Here comes the chicken!

I apologize in advance for the relatively unexciting food this week. We just got our cooker and we are still taking it out for a spin to see what it will do. Which leads me to yesterday’s masterpiece (drum roll): a whole chicken.

I think I mentioned that my husband is on the GAPS diet, which allows no grains but loads of meat. Love, by the way, is having your vegan wife cook you chicken. Anyway, most of his meat is to be boiler or baked on low heat for several hours. I thought this would make trying to solar cook it perfect!

Simple Solar Oven Chicken

1 chicken

Rosemary, salt, a bay leaf

Water

I preheated the cast iron pot in the solar oven so that we wouldn’t have any food safety issues. Then I put in the chicken, sprinkled it generously with rosemary, added the salt and bay leaf, and filled it half full of water. I covered it with the lid and cooked it for 6 hours in the Sun Oven.

I was rather nervous about this recipe for two reasons. First, my husband needed this food so messing it up would be bad, and second, it was overcast. It’s almost never overcast here, so I wasn’t expecting that. It definitely affected the temperature of the cooker. It only got up to 250°F once and spenyblots more time around 150°F. Thankfully, when we checked the chicken at the end, it had an internal temperature of 190°F and was moist and cooked!

Rating: I didn’t actually eat it, but my husband said it was good, and I’m excited to not have to cook meat indoors all summer. So I think that makes this a success all around!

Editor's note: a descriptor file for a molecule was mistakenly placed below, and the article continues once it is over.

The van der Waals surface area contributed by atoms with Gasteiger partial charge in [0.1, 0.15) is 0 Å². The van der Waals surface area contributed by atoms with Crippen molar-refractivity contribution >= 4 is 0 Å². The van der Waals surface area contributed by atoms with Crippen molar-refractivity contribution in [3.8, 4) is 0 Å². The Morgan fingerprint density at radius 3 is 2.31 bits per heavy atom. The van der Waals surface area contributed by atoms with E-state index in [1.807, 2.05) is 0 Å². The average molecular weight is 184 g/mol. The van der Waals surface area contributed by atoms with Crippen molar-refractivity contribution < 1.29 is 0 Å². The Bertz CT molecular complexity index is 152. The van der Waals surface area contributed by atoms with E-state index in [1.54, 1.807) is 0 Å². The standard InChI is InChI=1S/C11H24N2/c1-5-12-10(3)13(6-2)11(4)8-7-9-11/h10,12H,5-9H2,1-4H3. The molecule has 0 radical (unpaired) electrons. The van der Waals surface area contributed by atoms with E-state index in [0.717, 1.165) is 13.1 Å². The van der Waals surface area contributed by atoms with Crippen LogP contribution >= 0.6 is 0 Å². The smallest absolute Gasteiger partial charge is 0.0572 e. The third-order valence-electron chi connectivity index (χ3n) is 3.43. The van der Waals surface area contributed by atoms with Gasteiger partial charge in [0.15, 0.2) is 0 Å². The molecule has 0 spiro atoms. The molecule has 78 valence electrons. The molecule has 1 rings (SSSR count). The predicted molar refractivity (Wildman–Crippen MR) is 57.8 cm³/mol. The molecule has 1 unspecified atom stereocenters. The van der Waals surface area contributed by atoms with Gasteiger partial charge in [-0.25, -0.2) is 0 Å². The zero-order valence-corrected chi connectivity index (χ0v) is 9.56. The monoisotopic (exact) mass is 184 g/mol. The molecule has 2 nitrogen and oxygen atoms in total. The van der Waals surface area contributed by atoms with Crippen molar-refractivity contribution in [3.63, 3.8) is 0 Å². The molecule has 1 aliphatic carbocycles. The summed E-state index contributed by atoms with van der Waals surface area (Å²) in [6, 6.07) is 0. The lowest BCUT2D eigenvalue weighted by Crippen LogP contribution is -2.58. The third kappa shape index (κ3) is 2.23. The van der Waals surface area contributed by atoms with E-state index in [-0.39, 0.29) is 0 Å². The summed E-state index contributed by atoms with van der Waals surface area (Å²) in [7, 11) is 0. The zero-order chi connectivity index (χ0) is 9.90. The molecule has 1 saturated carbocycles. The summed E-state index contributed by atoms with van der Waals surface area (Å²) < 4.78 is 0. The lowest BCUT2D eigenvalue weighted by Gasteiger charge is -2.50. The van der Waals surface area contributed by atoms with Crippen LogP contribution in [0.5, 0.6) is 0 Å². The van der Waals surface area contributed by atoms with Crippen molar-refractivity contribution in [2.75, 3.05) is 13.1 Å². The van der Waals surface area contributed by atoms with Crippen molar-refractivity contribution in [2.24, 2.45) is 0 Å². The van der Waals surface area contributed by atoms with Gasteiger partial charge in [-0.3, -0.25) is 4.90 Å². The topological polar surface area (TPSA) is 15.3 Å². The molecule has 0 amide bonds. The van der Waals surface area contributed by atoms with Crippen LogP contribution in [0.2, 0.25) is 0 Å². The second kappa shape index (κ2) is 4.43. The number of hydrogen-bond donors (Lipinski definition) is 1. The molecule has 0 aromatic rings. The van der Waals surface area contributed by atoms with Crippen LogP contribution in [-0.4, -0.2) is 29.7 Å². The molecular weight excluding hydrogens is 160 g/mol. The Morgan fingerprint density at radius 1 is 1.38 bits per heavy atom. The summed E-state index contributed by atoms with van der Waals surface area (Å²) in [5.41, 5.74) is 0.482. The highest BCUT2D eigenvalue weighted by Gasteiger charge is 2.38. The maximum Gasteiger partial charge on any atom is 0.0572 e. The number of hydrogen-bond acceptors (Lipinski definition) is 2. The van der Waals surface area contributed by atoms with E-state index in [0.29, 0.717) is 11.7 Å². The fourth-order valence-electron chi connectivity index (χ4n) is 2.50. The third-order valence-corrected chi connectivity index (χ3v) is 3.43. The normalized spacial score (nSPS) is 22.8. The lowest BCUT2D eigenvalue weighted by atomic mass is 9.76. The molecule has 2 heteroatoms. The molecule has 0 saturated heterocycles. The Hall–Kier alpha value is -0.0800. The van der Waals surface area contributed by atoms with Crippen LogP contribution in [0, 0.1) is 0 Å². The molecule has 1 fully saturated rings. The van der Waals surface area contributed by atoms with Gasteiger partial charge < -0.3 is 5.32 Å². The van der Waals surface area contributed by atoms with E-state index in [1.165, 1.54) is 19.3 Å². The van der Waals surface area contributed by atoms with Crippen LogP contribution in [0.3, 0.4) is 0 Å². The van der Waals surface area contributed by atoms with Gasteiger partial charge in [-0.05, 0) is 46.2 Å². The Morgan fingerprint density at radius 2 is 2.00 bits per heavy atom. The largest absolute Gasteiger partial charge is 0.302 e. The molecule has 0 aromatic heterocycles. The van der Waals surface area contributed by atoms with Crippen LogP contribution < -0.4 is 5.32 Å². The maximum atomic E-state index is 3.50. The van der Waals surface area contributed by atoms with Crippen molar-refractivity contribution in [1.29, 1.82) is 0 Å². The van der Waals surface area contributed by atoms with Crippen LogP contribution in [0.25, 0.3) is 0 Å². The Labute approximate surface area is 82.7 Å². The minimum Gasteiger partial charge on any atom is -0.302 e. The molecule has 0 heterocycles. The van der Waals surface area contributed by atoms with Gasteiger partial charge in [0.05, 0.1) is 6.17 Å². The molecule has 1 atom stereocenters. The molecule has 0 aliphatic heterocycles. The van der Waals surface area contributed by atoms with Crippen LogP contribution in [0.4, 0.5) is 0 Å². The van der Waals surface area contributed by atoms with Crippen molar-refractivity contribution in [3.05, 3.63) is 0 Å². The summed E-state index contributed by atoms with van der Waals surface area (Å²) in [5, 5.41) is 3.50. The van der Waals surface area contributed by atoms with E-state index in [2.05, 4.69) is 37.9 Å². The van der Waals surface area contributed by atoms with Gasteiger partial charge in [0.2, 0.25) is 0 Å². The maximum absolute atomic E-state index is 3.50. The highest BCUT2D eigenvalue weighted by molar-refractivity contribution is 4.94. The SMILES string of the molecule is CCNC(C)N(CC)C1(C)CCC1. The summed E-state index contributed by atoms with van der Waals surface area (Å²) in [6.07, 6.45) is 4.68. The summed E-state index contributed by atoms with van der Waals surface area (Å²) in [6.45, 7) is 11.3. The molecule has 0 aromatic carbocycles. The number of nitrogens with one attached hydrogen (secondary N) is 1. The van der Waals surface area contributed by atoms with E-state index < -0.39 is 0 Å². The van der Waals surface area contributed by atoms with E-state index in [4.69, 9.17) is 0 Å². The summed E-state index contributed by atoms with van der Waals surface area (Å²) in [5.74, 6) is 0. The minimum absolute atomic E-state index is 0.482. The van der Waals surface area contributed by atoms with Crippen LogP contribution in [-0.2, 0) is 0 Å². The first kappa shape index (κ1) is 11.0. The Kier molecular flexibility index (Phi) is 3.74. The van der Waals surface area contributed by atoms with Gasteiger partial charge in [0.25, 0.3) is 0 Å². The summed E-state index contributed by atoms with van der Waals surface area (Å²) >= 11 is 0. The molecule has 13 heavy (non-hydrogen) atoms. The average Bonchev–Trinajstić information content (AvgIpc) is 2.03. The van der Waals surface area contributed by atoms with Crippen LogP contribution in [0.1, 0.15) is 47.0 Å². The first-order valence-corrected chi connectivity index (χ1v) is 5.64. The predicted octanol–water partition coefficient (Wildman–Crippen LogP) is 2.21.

Baked-ish apples

Wednesday is left over day at our house, and I didn’t want to just try reheating in the Sun Oven, so yesterday was my first dessert attempt. We had somewhere to be and would miss having dinner all together anyway, so I thought a nice hot baked apple each would be a good treat to come home and enjoy.

Plus, baked apples are one of the few foods we can all eat. You see, my husband is on the GAPS diet, I am vegan, and we have one kid who is gluten-free, so there’s no easy meals that fit all of us. Thus the need to be a bit creative.  Below is my twist on baked apples so that we could all enjoy them:

Baked Apples

4 apples cored

1 cup raisins

2 Tbsps coconut oil

Core and scoop out the insides of the apples and arrange them upright in an oven-safe dish. Fill the middle with raisins and top each with a half tablespoon of coconut oil. Then add just enough water to cover the bottom of the dish and put the lid on.IMG_20140312_170524262

I put the dessert out in the solar oven at 4 pm and retrieved it at 6 pm. I grossly underestimated the need for direct sunlight. It was so late that the cooker stayed at only about 100 degrees, so in the end we had warm apples instead of baked apples. They were still good, but they weren’t what I was trying to make.

Rating: leaning toward a success. Next time in some actual sunlight, I think it would make a tasty dessert.